In this study, an SOI wafer with a 300nm-thick silicon core layer is considered as fabrication platform. Rib waveguide structure with 150nm slab height will be adopted for the device. The corresponding refractive indices of core (silicon, Si) and top/bottom cladding (silica, SiO2) are 3.476 and 1.444 at a free space wavelength of 1550 nm, respectively. In the following, we use three-dimensional eigenmode expansion (EME) method (Lumerical Solutions, Inc) to validate and optimize the device.
2.2 Optimization for adiabatic coupler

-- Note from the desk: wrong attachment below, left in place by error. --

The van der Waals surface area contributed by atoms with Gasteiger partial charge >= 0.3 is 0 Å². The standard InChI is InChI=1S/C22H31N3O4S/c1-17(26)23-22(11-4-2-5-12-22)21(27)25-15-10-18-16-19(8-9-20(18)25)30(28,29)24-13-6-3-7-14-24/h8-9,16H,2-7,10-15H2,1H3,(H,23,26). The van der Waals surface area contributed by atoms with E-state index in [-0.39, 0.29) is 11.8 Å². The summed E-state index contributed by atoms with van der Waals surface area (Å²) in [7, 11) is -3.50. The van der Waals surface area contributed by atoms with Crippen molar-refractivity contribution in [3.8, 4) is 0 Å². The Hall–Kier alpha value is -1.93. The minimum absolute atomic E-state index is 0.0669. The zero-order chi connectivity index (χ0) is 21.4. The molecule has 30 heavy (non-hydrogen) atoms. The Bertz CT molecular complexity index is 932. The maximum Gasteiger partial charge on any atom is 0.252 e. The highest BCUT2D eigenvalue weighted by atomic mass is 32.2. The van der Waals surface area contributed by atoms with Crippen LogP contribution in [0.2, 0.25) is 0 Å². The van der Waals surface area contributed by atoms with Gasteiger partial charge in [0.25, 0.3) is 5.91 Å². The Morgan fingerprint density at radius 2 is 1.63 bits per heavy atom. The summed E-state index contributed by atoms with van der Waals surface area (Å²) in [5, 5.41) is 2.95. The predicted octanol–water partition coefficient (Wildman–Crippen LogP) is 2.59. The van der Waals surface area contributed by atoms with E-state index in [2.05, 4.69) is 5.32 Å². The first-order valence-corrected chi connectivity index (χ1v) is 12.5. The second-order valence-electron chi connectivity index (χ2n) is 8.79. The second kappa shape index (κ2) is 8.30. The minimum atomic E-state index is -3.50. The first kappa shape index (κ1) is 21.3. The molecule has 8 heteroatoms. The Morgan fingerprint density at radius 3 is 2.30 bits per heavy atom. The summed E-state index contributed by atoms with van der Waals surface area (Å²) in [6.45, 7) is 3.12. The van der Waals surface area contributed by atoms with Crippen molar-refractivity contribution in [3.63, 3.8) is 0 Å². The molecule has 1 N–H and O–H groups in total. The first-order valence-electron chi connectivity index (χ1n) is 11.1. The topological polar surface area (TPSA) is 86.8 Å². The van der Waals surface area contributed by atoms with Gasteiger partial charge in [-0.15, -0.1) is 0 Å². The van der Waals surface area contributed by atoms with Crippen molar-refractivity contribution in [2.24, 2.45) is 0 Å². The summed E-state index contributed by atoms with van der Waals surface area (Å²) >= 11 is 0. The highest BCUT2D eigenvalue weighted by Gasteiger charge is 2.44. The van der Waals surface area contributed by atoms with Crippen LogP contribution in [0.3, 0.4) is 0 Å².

For a multimode photonic device, a low crosstalk between modes is highly desired. In the AC part, the mode crosstalk mainly comes from normal modes coupling between WG1 and WG2. For example, launched into WG1 is partially coupled into the in WG2 and, then, this will be divided into two at output end of Y-branch, causing -to- crosstalk (). A simple approach to solve this problem is to optimize the waveguide widths to obtain significant difference between effective indices of modes in WG1 and that of modes in WG2 at the input end of the AC. Figure 2 shows the calculated mode effective indices of the four-lowest guided modes in a rib SOI waveguide with different waveguide width. One can see that the effective index of TM0 mode is very close to that of TE2 mode when waveguide width W approaches to 1.0 µm (determined as mode hybridization region  for TE2 and TM1 modes). In this hybridization region, the hybridized mode simultaneously contains TE2 mode and TM2 mode components. To minimize coupling between modes of the two waveguides, we comprehensively choose WWG1 and WWG2 as 1.4 µm and 1.0 µm, respectively. Thereby, the width of Y-branch’s waveguides is Wout = 1.2 µm. The minimum index difference comes from TM0 mode of WG1 and hybridized TE2 mode of WG2.